Philly Government Has a Big Diversity Problem
There’s something off about Philadelphia’s municipal workforce.
That’s not the only problem. Ferrick found that women and minorities are underrepresented in top-paying positions in the city:
For the 4,000-plus city employees who earn $70,000 a year or more, 64 percent are white and 72 percent are male.
For the 4,000 or so city employees who earn $35,000 a year or less, 67 percent are black and 55 percent are male.
The average salary of a white worker ($60,107) is about $10,642 more than the average for a black employee, who earns $49,465.
Some city departments in particular have a diversity problem. As Citified reported previously, “Whites are over-represented in Philadelphia’s police force by 20.4 percentage points. The department is nine percentage points less black than the city as a whole, and five percentage points less Hispanic and less Asian than is the overall Philadelphia population. And at 83 percent male, the department is, perhaps not surprisingly, a long, long way from gender parity.”
How can Philadelphia make its municipal workforce more closely match the city? Some say the city should modify something known as the “Rule of Two.” Others say the city needs to use data to analyze these issues more rigorously, and that the hiring system in general needs to be revamped.
Ferrick is an advocate for changing the Rule of Two. The decades-old law severely limits the pool of applicants that managers can choose from for jobs and promotions. They can only pick from the two highest scorers on a civil service examination. Other cities and states do things differently, Ferrick said:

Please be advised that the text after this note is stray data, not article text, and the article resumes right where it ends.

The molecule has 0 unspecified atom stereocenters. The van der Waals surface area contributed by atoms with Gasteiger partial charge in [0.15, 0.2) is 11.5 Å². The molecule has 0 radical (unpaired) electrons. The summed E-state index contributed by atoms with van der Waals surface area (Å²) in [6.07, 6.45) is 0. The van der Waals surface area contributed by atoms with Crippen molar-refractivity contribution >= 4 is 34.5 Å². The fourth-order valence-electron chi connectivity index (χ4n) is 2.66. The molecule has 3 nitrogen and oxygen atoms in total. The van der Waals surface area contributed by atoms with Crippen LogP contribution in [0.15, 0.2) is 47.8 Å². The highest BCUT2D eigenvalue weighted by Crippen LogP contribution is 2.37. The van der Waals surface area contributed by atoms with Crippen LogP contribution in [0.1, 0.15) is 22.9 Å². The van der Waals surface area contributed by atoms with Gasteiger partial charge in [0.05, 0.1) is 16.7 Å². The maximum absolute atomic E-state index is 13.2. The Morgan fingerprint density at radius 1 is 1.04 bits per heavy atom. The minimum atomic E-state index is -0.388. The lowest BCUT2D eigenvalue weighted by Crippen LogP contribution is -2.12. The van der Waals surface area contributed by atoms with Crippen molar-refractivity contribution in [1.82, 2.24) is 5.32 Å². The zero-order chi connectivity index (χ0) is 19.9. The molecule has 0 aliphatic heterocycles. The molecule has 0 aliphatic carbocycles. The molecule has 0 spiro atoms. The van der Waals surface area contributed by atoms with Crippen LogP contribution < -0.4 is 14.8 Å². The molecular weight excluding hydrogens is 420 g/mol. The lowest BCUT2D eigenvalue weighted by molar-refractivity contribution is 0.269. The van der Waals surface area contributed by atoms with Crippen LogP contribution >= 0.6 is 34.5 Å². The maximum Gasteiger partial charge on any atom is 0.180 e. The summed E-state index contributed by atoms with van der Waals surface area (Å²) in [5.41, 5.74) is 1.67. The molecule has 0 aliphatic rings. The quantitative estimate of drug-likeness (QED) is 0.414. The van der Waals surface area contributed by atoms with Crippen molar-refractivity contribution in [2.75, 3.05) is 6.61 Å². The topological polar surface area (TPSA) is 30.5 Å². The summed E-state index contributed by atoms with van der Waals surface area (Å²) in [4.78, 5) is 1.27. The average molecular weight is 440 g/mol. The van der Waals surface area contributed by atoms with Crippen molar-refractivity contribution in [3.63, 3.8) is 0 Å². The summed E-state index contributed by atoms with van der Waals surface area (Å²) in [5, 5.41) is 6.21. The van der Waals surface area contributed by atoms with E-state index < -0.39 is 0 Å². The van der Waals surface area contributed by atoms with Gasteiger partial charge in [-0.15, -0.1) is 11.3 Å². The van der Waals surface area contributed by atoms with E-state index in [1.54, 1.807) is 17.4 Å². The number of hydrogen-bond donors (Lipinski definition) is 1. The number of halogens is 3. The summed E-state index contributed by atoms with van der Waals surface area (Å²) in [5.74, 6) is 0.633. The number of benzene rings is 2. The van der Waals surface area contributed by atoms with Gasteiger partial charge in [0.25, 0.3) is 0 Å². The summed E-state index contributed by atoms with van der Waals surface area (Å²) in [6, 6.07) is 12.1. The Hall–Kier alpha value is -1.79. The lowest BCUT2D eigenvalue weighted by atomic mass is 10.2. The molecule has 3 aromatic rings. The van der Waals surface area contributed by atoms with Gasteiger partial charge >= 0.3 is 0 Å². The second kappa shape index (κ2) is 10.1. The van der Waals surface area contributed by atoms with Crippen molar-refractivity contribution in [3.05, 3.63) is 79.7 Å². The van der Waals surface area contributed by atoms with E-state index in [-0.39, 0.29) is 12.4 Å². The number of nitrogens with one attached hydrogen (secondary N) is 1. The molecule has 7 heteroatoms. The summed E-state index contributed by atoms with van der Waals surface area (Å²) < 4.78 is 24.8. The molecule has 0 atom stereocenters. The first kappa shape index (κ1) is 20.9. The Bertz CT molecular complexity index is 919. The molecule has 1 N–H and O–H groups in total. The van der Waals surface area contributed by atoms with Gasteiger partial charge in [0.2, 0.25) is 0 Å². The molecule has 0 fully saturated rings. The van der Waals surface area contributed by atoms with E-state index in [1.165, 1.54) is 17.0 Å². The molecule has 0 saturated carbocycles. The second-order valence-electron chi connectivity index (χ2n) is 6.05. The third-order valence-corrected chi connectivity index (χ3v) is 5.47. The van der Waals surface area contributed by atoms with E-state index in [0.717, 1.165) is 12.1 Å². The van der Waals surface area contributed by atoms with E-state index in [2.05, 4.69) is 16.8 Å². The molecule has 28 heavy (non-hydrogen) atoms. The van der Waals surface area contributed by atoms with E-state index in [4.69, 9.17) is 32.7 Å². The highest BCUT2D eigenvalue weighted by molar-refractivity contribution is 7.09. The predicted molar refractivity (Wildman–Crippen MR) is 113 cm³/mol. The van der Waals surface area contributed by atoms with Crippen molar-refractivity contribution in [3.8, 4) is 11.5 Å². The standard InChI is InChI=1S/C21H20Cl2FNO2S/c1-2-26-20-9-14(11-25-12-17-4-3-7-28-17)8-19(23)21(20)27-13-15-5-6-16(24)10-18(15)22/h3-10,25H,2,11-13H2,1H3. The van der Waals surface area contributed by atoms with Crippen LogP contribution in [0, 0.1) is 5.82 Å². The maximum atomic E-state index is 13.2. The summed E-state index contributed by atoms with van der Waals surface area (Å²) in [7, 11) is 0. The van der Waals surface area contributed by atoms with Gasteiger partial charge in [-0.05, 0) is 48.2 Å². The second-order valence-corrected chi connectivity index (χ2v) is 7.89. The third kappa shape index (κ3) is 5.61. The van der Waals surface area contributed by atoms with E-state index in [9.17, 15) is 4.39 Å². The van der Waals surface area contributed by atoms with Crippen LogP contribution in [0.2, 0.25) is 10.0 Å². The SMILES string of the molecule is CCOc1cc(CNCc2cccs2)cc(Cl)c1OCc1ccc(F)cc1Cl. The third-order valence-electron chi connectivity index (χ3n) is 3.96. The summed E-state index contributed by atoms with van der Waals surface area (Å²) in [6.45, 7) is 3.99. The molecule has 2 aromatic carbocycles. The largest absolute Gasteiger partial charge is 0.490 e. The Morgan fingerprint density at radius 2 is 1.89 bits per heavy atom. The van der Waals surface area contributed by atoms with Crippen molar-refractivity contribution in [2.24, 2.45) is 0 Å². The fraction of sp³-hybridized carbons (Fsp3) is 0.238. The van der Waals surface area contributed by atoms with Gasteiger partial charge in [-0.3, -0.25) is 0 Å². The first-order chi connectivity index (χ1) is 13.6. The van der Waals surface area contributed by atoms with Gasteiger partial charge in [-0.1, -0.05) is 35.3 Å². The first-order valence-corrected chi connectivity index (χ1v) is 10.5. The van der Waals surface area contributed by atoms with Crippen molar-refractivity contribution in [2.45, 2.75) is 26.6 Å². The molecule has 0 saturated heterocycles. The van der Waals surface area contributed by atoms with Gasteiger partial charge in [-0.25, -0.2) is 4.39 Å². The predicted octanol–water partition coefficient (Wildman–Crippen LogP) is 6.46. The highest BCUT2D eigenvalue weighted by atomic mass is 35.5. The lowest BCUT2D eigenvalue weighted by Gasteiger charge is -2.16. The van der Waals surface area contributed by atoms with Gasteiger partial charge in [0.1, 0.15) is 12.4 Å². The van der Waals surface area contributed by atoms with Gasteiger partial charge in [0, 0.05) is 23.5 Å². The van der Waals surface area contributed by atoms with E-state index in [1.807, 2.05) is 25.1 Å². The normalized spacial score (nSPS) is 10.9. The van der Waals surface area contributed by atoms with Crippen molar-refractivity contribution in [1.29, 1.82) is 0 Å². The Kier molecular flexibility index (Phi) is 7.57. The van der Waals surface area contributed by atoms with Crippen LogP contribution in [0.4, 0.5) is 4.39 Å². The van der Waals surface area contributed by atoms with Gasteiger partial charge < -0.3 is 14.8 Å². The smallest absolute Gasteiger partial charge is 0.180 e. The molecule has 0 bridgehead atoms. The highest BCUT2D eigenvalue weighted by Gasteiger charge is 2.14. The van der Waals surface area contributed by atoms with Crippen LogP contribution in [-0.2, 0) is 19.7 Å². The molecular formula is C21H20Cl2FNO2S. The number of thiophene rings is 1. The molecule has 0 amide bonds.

Some have a system that lets them pick from a pool of applicants with the three highest scores. For two positions open, they could have four applicants who get a 92, six who get a 91 and seven who get a 90. This gives the manager a pool of 17 applicants eligible to fill the job.
In order to ditch or amend the Rule of Two, the city charter would have to be amended. That would require City Council to introduce and pass legislation, and for voters to subsequently approve the plan. The good news for critics of the Rule of Two is that voters have OKed the vast majority of proposed charter changes in the past. Plus, some City Council members, such as Maria Quiñones-Sanchez, have been calling for more diversity in the local government for years, which indicates they may be open to this or other ideas to address the issue.
The bad news is that one of the few times voters didn’t give a thumbs-up to a proposed charter change is in the 1990s, when they turned down a plan to rejigger the Rule of Two.